Litter Training Your Pet Rabbit

Since rabbit urine can have an overpowering smell, litter training is something most pet owners will want to do. Even feces, as unpleasant as they can be, aren’t as big a problem. They often can be cleaned up with no stain if the rabbit has an accident around the house while roaming free. But rabbit urine stain and odor is very hard to get out of carpets. Prevention is worth more than a pound of cure here.

Unfortunately, litter training a rabbit isn’t anywhere near as easy as it is in the case of a dog. But, with the right methods and materials, it can be done.

Start with the right gear. A normal cat litter box is big enough for most breeds. Some, though, can grow to 20 lbs or more. For them, a larger bin is helpful. But try not to oversize the litter box, rabbits are inclined to lay in the box. Don’t encourage them by making it large enough to do so comfortably.

Cat litter compound can be used in a pinch, but it’s generally best to buy material specifically designed for rabbits. Avoid making your own, such as out of cedar chips or pieces of clay unless you’re very skilled at producing the right material. Paper-based pellets work pretty well and rabbits are less inclined to eat them, though they will occasionally test them by chewing.

It’s equally important to have a cage large enough to allow the rabbit to stay off the litter box. Any enclosure that isn’t at least six times the area occupied by the rabbit apart from the litter box is too small.

The pan itself should be heavy enough to keep it from tipping when the rabbit gets in and out. Plastic containers are fine, but will need to be weighted or secured somehow. The litter itself isn’t heavy enough to solve the problem.

Litter training rabbits is straightforward, though it can take longer than with a dog who has very different instincts. Dogs, for example, will tend to defecate in the same spot, but move away from it when possible. Rabbits are either indifferent or actually eat one type of waste they produce. These are called cecotropes and actually provide needed nutrition for the rabbit.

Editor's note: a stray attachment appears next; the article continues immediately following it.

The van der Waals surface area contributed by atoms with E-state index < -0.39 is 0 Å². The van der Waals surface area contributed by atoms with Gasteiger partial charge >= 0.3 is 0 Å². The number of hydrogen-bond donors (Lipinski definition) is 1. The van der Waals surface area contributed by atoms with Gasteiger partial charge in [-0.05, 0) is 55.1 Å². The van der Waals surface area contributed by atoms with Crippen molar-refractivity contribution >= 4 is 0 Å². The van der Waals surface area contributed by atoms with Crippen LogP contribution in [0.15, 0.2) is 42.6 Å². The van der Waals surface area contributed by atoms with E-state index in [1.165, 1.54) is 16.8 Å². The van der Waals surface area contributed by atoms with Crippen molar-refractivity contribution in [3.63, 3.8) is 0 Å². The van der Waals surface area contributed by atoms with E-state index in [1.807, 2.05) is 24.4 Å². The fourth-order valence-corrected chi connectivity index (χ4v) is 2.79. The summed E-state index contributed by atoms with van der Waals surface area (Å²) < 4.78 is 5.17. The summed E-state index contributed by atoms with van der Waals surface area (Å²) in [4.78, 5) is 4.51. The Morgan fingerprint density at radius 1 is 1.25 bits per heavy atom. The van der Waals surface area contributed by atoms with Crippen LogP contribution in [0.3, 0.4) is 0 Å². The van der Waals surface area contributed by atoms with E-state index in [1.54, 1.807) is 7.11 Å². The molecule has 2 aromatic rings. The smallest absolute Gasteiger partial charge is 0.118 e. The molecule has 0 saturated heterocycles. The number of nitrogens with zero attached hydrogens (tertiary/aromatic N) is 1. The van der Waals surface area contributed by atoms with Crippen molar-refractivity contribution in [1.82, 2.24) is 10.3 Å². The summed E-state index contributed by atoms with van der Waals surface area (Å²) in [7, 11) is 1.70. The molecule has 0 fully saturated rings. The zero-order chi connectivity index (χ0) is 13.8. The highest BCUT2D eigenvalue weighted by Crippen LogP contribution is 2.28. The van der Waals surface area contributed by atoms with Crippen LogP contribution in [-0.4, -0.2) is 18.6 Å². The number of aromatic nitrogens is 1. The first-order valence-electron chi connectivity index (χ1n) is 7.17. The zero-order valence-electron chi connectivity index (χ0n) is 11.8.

Try to observe them to ensure they urinate and eliminate in the litter box before letting them out of the cage. If they’re free to go wherever they please, no habit of using the litter box is established. If the rabbit tends to eliminate in one spot, move the box to that area.

With careful observation, you may catch your rabbit as he or she prepares to eliminate. They often back up and lift their tail slightly. The next steps are tricky.

It’s important to move the rabbit to the litter box, in order to get them to associate the act with the place. But rabbits are much more timid creatures than puppies and can become stressed if they’re suddenly picked up and whisked far away. Be as gentle as possible and be prepared to possibly get stained.

With close attention and persistence it is possible to litter train a rabbit. Doing so will make your life much easier, and provide the rabbit with a secure place to go.

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